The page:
Over the last 13 years, Mandijo Wood has compiled seven all-around saddles as a barrel racer but she said the most recent one from the Austin County Youth Rodeo Association earlier this month was a little sweeter in her final year of competing in her local rodeo.
“I feel very accomplished, I went out with a bang,” said Wood, a Brazos High School graduate. “I didn't think I was going to win the saddle. I was just going to do it for fun since this is my last year. At the end with two or three rodeos left, my mom said ‘Hey, you're winning.’”
Wood, who turned 20 in February and will age-out of ACYRA competition, said there was no added pressure to go out and capture first place down the stretch but she did just that by relying on the consistency built up with her horse Jack which carried them to the third all-around saddle from ACYRA.
“It was kind of nerve wracking but I just did what I always do,” Wood said of the preparation that went into her final goes. “My horse and me are very consistent, we don't knock poles or barrels over so consistency always wins. (The other competitors) could have a really nice horse but only do it three out of 10 times. They could win those three times but if I'm consistent all 10, (the results speak for themselves).”
Wood’s mother, Lissa Johnson, said 50 belt buckles were won since Mandijo started rodeoing, in addition to what would have been an eighth all-around saddle but that rodeo awarded a cash prize instead. It was her mother who Wood credited with getting her involved with rodeo to begin with.
“My mom started me whenever I could sit up by myself,” Wood said “She actually put me in a bucket, they cut out a hole for my legs to go out and they screwed it onto a saddle, and that was my saddle. I was called the bucket baby.”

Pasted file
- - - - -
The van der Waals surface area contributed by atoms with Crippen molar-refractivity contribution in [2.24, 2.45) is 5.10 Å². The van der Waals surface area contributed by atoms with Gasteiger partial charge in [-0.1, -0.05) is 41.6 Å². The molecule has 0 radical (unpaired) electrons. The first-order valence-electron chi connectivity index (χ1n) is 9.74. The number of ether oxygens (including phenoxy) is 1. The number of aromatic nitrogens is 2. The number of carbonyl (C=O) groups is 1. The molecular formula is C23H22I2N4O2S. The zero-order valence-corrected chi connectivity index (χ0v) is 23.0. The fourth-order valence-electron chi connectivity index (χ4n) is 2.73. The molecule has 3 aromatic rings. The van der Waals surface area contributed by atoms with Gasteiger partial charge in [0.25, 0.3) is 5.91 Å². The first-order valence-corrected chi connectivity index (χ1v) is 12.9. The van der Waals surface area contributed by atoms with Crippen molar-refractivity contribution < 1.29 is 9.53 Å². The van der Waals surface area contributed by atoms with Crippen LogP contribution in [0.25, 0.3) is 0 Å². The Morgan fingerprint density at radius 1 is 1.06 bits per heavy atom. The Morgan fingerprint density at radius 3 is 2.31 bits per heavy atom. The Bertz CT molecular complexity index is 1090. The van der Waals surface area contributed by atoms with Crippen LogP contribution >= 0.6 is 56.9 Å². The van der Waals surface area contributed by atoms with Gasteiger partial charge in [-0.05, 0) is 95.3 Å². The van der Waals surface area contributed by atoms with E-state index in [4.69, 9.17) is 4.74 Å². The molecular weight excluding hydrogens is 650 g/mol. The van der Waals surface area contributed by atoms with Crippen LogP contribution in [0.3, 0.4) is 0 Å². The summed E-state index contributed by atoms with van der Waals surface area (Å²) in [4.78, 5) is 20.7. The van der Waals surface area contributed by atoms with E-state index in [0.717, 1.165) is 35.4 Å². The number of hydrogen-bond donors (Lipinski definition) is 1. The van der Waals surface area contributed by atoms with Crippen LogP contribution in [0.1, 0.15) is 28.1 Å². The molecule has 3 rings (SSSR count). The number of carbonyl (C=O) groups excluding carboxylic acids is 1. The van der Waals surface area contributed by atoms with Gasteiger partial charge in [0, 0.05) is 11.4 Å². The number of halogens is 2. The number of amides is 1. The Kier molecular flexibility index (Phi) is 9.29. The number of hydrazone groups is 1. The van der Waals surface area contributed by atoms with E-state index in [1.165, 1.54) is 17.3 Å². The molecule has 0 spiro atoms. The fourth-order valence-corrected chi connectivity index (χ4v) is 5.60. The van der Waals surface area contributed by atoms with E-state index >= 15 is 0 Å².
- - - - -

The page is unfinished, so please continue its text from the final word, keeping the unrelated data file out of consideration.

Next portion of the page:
From bucket baby, Wood soon experienced the rodeo competition for real and was immediately hooked, turning herself into a rodeo champion which has led to visions of herself rodeoing for the foreseeable future.
“There's several ladies there that are in their seventies, and they're still out there just going nuts on these horses,” Johnson said of the riding arena they frequent.
“I plan on doing that when I get that age,” Wood said. “(The kids are) going to be like ‘What is that old lady doing up over there?’ I'm gonna beat all you.”
She said despite the long wait time compared to the quickness of the actual run, the adrenalin rush is second to none.
“You sit there for eight hours, and the whole thing combined is like three minutes so you spend eight hours to do three minutes of running but the adrenaline is so much fun and the competition of winning, that's really why I do it,” Wood said.
Wood plans on passing down her passion to her daughter Vallerie, who was just born in February but has already attended her first rodeo.
“She doesn't have her first horse yet, but she's already been on a horse herself,” Johnson said of her granddaughter. “We've already discussed the first pony and we're only five months old.”
The timing worked out just right that the ACYRA was the first rodeo Wood could participate in after having her daughter and she was able to finish that chapter of her competition career similar to the beginning, with the all-around saddle.
“It was a good rodeo to grow up with, the same people have been there since I was little, so they're still there,” Wood said. “They're acquaintances. I don't hang out with them. They're not enemies, but I grew up with them my whole life and it was just a good rodeo to start with.”